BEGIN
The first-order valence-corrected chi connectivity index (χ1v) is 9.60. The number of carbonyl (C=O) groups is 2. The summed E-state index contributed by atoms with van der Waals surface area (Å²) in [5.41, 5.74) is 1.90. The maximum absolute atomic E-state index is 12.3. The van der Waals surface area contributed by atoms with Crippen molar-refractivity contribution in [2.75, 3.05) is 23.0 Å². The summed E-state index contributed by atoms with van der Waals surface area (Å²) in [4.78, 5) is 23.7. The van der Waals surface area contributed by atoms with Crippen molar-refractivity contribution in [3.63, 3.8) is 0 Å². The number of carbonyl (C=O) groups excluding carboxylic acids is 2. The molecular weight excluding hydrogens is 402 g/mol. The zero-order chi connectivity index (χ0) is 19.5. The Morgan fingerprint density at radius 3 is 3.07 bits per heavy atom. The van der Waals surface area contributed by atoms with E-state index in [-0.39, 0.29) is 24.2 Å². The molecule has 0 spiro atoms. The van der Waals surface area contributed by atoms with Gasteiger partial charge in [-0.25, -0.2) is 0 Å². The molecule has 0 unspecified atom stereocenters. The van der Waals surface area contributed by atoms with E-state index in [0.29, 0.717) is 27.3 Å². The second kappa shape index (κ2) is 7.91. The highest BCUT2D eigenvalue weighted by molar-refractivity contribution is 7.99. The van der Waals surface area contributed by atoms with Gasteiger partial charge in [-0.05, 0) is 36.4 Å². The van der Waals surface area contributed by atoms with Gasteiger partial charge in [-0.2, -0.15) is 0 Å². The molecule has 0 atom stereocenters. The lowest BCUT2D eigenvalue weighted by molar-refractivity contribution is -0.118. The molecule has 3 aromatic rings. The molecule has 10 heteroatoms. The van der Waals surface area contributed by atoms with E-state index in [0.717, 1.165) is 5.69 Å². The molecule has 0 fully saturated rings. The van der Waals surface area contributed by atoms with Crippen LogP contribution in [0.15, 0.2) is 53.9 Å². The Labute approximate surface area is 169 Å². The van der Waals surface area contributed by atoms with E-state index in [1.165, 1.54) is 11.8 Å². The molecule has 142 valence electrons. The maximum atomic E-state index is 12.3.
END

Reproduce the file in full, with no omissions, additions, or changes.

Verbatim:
The first-order valence-corrected chi connectivity index (χ1v) is 9.60. The number of carbonyl (C=O) groups is 2. The summed E-state index contributed by atoms with van der Waals surface area (Å²) in [5.41, 5.74) is 1.90. The maximum absolute atomic E-state index is 12.3. The van der Waals surface area contributed by atoms with Crippen molar-refractivity contribution in [2.75, 3.05) is 23.0 Å². The summed E-state index contributed by atoms with van der Waals surface area (Å²) in [4.78, 5) is 23.7. The van der Waals surface area contributed by atoms with Crippen molar-refractivity contribution in [3.63, 3.8) is 0 Å². The number of carbonyl (C=O) groups excluding carboxylic acids is 2. The molecular weight excluding hydrogens is 402 g/mol. The zero-order chi connectivity index (χ0) is 19.5. The Morgan fingerprint density at radius 3 is 3.07 bits per heavy atom. The van der Waals surface area contributed by atoms with E-state index in [-0.39, 0.29) is 24.2 Å². The molecule has 0 spiro atoms. The van der Waals surface area contributed by atoms with Gasteiger partial charge in [-0.25, -0.2) is 0 Å². The molecule has 0 unspecified atom stereocenters. The van der Waals surface area contributed by atoms with E-state index in [0.29, 0.717) is 27.3 Å². The second kappa shape index (κ2) is 7.91. The highest BCUT2D eigenvalue weighted by molar-refractivity contribution is 7.99. The van der Waals surface area contributed by atoms with Gasteiger partial charge in [-0.05, 0) is 36.4 Å². The van der Waals surface area contributed by atoms with Gasteiger partial charge in [-0.2, -0.15) is 0 Å². The molecule has 0 atom stereocenters. The lowest BCUT2D eigenvalue weighted by molar-refractivity contribution is -0.118. The molecule has 3 aromatic rings. The molecule has 10 heteroatoms. The van der Waals surface area contributed by atoms with E-state index in [0.717, 1.165) is 5.69 Å². The molecule has 0 fully saturated rings. The van der Waals surface area contributed by atoms with Crippen LogP contribution in [0.15, 0.2) is 53.9 Å². The Labute approximate surface area is 169 Å². The van der Waals surface area contributed by atoms with E-state index in [1.165, 1.54) is 11.8 Å². The molecule has 142 valence electrons. The maximum atomic E-state index is 12.3.